Mar 26, 2015
Nice looking Crummy.
You guys did a great job on the restoration of the caboose. Do you know what the history might be? Please tell us more about the caboose.
CN 2524(C44-9W), PRLX 211(ex-BNSF SD75M) leads M338 into Masonville, IA on August 7, 2018
Sent from my iPhone using Tapatalk
It was built by Missouri Pacific in 1972. After it was retired, date unknown, it was sold to the Dow Chemical Company and used in the refinery outside of Freeport, Texas as a shoving platform for switching tank cars within the plant facilities. It was later refurbished by Dow and donated to the Children's Museum in Houston as part of an outdoor interactive display about railroads.
After many years there, the museum was remodeling and expanding into the outdoor space occupied by the caboose so it was donated to the Rosenberg Railroad Museum in the summer of 2007.
From the collection of a good friend of mine. A cabinet card photo from 1913. Celeste is north east of Dallas.
Every time I see such a photo, I can only think how sad it is the work these men did, now lost. The too many communities now disconnected from the best land freight and passenger transportation method which we still have.
Those times may be lost, those men and their work may be long gone, but look at those men. Standing tall, straight and proud, proud to work for the railroad, when it still was a respectable career. People who worked for the railroad were respected. And there was a sort of brotherhood between railroad workers.
Photos like that are the last legacy of those times and the men who lived and worked then.
Frac sand bound for the New Town Sub waits for a crew to take it south and west from Drake, ND.
From the collection of Rodolfo Saucedo, a 1920s photo of workmen on the Texas Mexican Railroad in Laredo, Texas. Rodolfo's great-grandfather, Manuel Saldana, is second from the right with the bib overalls and the dark hat. He was a carpenter in the rail car building department. He was born in Mexico and started working with the National Railroad Company of Mexico. Later, he came to Texas and worked with the Tex Mex Railroad that ran from Laredo to Corpus Christi in South Texas.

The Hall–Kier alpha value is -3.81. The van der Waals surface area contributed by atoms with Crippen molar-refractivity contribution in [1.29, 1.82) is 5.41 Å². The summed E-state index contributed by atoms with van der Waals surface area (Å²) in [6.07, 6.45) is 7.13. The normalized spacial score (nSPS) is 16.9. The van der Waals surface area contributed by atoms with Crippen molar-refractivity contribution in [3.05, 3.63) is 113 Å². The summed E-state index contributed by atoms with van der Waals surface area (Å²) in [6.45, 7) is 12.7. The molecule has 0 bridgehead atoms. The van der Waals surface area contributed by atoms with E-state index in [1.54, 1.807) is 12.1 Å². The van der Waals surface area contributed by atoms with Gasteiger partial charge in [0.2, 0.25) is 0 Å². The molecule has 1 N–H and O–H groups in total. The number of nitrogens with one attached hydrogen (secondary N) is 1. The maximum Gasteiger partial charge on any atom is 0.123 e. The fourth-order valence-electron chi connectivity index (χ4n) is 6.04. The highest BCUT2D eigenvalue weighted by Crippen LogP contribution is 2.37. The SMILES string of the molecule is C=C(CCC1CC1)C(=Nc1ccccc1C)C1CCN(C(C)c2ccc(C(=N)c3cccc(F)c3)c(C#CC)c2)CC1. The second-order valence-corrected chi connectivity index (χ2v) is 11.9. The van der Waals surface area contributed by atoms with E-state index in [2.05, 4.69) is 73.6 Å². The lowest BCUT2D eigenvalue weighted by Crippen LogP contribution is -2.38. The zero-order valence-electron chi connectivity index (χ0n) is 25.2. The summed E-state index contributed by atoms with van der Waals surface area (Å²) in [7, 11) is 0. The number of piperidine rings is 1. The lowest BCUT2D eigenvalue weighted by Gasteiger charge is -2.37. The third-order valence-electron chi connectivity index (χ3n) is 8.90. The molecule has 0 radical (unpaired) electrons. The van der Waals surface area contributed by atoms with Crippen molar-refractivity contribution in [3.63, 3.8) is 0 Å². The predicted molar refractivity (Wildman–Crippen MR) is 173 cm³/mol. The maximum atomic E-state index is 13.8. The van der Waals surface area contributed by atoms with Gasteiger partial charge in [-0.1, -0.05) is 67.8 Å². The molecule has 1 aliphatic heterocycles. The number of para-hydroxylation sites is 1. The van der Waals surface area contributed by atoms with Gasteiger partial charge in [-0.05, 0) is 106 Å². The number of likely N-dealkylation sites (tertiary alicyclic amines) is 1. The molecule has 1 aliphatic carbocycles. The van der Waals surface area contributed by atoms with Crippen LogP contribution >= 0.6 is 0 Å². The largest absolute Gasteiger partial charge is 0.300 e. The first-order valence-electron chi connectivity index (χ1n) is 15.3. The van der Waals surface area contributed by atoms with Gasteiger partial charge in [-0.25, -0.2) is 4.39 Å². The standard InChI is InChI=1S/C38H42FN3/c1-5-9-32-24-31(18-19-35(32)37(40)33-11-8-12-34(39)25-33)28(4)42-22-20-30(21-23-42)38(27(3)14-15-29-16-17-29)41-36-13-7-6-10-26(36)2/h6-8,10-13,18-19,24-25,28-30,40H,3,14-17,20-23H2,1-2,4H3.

I'm really enjoying all of the photos too Russell. Man, you just know that their work in that Texas sun was tough. It took commitment, strength and skills to succeed in their environment. One thing I notice about photos from that era is that everyone is thin. Back then, men worked for a living. The only overweight people seen were bankers and rail tycoons.
What I find interesting about Russell's last two photos is that all the men are wearing heavy shirts with long sleeves, some even with jackets. Also bib overalls can get quite warm, adding another layer of thick cloth over the torso in addition to the heavy shirt. I understand that Texas, even south Texas does have cold weather occasionally, but as a rule Texas is hot and dry.
Well, I typically wear long sleeves, even on the hottest days when working on train cars here in Texas. I keeps the sun off and protects my arms from scrapes and scratches. Some guys don't, but it is my preference. I just sweat a lot but stay hydrated. In this photo, I am the one in the light gray shirt.
Ah, work isn't really work when you love what you are doing. Great pictures, Russell.
Anyway, I enjoy the pictures of the section gangs too because my maternal grandfather worked on the one between Taopi Minnesota and McIntire Iowa. I never knew him as he died, in 1940, from tuberculosis as a result of being exposed to mustard gas in WW1.
He had worked his way to being foreman. My mother used to tell me about him having to go out in the middle of the night in winter at 20 below to replace cracked rails.
Came across this earlier today.
FURX, ex Norfolk Southern GP38.
A classic logo on the tender of K-37 491